Along with a colleague, Captain Stan Hoffman, he wrote two important papers on pulmonary tuberculosis. Returning to Columbia in 1948, he joined the faculty of the Department of Medicine, where he lectured on hematology and oncology for close to 50 years. One of the original members of the American Society of Clinical Oncologists, he was author and coauthor of more than 100 papers in medicine. Dr. Hyman pursued a thriving private practice with his brother, Julian Hyman, M.D. Following a first "retirement" in 1995, he moved to Florida, where he resumed practice in oncology and served on the medical staffs at Good Samaritan Hospital and at St. Mary's Hospital in West Palm Beach. According to his son, "he never really retired. Even when he closed his office in Florida his patients always tracked him down. He was always open to hearing from them and giving advice." His adoring patients included numerous well-known personalities, notably Eleanor Roosevelt, Charles Lindbergh, U Thant, Duke Ellington, Edith Piaf, Leonard Stern, Geraldine Brooks, Zero Mostel, Roger Price, Maurice Levine, Eartha Kitt, Bobby Baird, Marcel Duchamps, and Mrs. Lou Gehrig. One of his patients, Bruno Zirato, was Enzo Caruso's manager and director of the New York Philharmonic at Carnegie Hall, where Dr. Hyman served as the doctor in attendance.
He also was a major collector of American 20th century art. A loyal alumnus and staunch supporter, he left a significant portion of his estate to the medical school. Dr. Hyman is survived by two daughters and two sons.
Long belated word has been received of the death on May 12, 1999, of ALBERT R. MILAN. A retired ob/gyn, Dr. Milan was a member of the clinical faculty and attending obstetrician at Union Memorial Hospital in Baltimore, Md. He was the author of two books, "Endometrial Cytology Utilizing the Milan-Markey Technique" (1977) and "Breast Self Examination" (1980) plus numerous papers. He served as a delegate to the Baltimore City Medical Society.
WILLIAM A. SPENCER, a retired general surgeon and anesthesiologist, died Nov. 18, 2004. He lived and practiced in Osage, Iowa. He is survived by his wife, Benna, three daughters, and two sons.
Class of 1946
The notice of GORDON B. MAGILL's death (Winter 2005 issue) did not mention his first wife, Jane West Magill'48. In a letter, Jane West Magill wrote: "Gordon and I met in medical school he was two years ahead of me and our romance was the talk of both of our classes. I was married to Gordon for 38 years and am the mother of his four daughters. All of the class of 1946 and 1948 attended our engagement party at the Smith Club of New York. As I recall, Dean Severinghaus was also there. Since Gordon was a member of the Princeton Nassoons (Princeton's equivalent of the renowned Yale Whiffenpoofs), the Nassoons made up words to their signature song to announce our engagement. The words were as follows: You've wondered ‘til now when they'd take the vow/That inseparable team is now on the beam/Ladies and gentlemen, we're here to croon/They've set the date, the fifteenth of June! Gordon had a large number of his male classmates in their army and navy V12 program uniforms as ushers and Monty Peck'48 was his best man at our wedding. I only tell you these details because they are a bit of P&S history and others in our classes might be interested in reminiscing and glad to hear that I am alive and well." Jane West Magill also mentioned some of Gordon Magill's accomplishments that were omitted from the notice of his death. "He was a pioneer in chemotherapeutic research and was in the original chemotherapy department with Dr. David Karnofsky and Dr. Joseph Burchenal at Memorial Sloan-Kettering Cancer Center. He was an attending at that hospital for many years, both before his practice in North Dakota as well as upon returning to New York."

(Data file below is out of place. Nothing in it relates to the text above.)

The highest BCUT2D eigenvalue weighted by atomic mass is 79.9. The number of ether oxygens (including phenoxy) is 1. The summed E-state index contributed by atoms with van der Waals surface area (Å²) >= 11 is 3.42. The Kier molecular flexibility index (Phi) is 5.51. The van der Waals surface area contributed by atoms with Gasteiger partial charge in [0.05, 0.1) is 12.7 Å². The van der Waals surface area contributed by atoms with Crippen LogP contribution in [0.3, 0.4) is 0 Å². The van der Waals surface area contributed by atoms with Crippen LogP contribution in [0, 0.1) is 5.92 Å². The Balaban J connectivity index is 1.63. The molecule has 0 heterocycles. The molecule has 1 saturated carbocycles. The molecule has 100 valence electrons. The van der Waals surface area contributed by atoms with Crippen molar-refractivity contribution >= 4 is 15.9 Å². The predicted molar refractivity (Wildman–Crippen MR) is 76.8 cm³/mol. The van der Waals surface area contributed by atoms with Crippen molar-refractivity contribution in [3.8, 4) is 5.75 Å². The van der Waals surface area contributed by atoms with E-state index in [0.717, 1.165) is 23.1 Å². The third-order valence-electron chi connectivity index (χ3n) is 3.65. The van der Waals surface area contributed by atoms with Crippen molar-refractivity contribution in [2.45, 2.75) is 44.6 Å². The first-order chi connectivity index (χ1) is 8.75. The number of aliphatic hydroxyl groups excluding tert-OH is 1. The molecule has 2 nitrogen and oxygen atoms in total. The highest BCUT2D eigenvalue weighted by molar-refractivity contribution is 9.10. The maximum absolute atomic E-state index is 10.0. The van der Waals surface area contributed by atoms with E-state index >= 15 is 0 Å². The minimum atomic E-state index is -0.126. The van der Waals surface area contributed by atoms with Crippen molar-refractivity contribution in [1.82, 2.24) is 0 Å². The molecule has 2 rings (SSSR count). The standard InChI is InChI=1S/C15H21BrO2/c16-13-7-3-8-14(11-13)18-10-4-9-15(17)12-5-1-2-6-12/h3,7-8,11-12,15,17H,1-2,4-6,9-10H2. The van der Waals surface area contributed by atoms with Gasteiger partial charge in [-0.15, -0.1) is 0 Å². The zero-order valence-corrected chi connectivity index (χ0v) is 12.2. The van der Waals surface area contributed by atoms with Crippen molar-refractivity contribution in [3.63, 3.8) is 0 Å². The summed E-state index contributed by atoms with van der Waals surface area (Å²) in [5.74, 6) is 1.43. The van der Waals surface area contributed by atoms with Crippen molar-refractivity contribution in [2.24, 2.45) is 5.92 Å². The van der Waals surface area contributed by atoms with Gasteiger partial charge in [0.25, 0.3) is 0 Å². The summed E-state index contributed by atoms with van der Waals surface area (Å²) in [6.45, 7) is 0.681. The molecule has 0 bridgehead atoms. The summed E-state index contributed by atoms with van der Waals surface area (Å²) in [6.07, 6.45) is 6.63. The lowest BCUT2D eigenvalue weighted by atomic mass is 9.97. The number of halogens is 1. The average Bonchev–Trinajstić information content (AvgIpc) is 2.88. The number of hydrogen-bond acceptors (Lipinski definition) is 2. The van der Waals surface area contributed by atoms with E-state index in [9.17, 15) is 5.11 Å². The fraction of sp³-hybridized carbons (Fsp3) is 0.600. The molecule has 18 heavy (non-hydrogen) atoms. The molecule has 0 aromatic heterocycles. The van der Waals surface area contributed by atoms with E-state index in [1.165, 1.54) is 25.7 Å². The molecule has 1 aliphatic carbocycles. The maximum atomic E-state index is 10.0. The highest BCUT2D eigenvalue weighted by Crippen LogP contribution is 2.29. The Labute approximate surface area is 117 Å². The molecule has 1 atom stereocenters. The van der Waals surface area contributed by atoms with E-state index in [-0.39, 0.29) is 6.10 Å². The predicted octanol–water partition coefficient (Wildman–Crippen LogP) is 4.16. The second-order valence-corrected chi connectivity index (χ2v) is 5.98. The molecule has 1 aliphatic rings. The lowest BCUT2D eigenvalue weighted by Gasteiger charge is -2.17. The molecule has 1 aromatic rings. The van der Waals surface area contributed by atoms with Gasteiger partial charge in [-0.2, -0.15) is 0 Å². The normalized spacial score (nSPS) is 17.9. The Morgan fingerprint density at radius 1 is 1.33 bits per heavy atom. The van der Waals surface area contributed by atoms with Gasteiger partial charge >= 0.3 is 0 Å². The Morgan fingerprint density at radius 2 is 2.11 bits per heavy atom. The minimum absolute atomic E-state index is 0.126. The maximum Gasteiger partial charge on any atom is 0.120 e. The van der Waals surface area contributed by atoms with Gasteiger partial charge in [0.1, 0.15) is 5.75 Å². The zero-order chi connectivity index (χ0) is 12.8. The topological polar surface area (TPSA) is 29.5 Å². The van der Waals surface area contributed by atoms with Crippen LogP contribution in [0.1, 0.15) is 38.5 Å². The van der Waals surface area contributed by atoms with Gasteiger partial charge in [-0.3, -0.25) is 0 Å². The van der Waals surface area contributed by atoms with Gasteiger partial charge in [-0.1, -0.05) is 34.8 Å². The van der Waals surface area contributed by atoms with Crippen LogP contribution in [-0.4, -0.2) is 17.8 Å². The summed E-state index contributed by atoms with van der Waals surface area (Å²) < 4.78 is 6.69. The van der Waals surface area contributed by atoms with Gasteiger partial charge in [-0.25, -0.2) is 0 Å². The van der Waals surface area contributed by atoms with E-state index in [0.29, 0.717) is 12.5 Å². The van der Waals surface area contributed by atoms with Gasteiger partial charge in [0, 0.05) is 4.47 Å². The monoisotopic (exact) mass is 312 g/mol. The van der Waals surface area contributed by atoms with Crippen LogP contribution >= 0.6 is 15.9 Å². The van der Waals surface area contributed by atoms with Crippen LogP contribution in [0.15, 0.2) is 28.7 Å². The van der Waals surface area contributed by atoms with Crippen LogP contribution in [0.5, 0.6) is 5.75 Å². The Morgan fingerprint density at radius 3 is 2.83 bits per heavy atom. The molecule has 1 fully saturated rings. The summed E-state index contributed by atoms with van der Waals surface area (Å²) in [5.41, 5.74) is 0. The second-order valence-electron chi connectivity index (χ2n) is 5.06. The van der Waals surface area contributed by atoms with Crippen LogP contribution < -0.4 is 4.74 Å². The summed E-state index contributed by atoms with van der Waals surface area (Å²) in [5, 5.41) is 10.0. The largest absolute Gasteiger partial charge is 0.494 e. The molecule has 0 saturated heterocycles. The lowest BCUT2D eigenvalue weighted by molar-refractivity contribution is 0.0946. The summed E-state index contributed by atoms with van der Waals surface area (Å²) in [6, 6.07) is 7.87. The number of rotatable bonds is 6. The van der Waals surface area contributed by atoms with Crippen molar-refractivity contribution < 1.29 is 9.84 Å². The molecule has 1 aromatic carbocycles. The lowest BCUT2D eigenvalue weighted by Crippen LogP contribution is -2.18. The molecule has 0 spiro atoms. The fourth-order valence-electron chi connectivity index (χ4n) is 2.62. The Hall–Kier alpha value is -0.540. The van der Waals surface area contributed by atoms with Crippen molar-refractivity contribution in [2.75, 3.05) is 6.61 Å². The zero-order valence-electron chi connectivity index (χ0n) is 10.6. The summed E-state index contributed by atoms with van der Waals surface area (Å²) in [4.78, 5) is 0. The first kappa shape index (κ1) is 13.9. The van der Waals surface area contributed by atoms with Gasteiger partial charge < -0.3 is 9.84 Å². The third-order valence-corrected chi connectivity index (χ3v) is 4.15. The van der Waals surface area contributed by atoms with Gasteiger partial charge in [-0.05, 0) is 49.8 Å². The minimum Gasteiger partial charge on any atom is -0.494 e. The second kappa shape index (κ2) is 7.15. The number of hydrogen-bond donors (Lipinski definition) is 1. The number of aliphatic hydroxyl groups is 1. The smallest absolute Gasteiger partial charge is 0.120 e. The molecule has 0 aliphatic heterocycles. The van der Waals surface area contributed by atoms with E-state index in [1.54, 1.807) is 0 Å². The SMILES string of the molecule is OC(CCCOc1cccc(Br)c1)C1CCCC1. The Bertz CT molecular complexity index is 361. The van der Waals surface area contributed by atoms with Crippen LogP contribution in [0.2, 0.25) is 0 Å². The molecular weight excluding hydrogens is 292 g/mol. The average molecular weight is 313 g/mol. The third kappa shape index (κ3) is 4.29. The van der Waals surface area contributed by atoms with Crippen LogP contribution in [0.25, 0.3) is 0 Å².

Class of 1948
GEORGE H. MCCORMACK, a member of the clinical faculty at P&S and revered internist, died Jan. 25, 2005. "My only professional achievement," he once wrote on an alumni questionnaire, "is to have practiced medicine in New York City for almost 42 years. My greatest award was to be Dr. R.F. Loeb's physician for the last years of his life." He was a loyal alumnus of P&S and in addition to his own philanthropy, he helped channel the kindness of countless patients in support of the medical school. Preceded in death by his wife, Joy, he is survived by three daughters and two sons. An award fund has been established in his name at P&S.
Class of 1950
The Alumni Office recently learned of the Feb. 10, 1992, death of RUSSELL W. DORN, a retired Jersey City general practitioner.
Alfred A. Messer'50
ALFRED A. MESSER, a retired psychiatrist considered one of the pioneers of family psychiatry in the United States, died Dec. 29, 2004, of thrombotic thrombocytopenic purpura, a rare blood condition. A former professor of psychiatry at Emory University School of Medicine in Atlanta, he was also a prolific author. His books include "America on an Impulse Orgy" and "Your Family's Mental Health." For many years he also wrote a column titled "Your Mind's Eye" that was syndicated in 55 newspapers. In addition, he had a weekly radio program, "Call the Psychiatrist." He served as a consultant for CNN on mental health issues related to violence and catastrophes. Dr. Messer served as a lieutenant in the U.S. Navy and saw active duty with the Seventh Fleet in the Pacific during World War II, for which he was awarded a Purple Heart and battle citations. He is survived by his wife, Evelyn, two sons, and four grandchildren.
MARTIN A. RIZACK died March 7, 2005. He served with the U.S. Navy Medical Corps from 1951-1953. A distinguished internist and pharmacologist, Dr. Rizack was a former professor and associate dean of graduate studies at Rockefeller University, where for many years he headed the Laboratory of Cellular Biochemistry and Pharmacology. He was a loyal alumnus and regular supporter of P&S. Survivors include his wife, Lea, three daughters, and a son.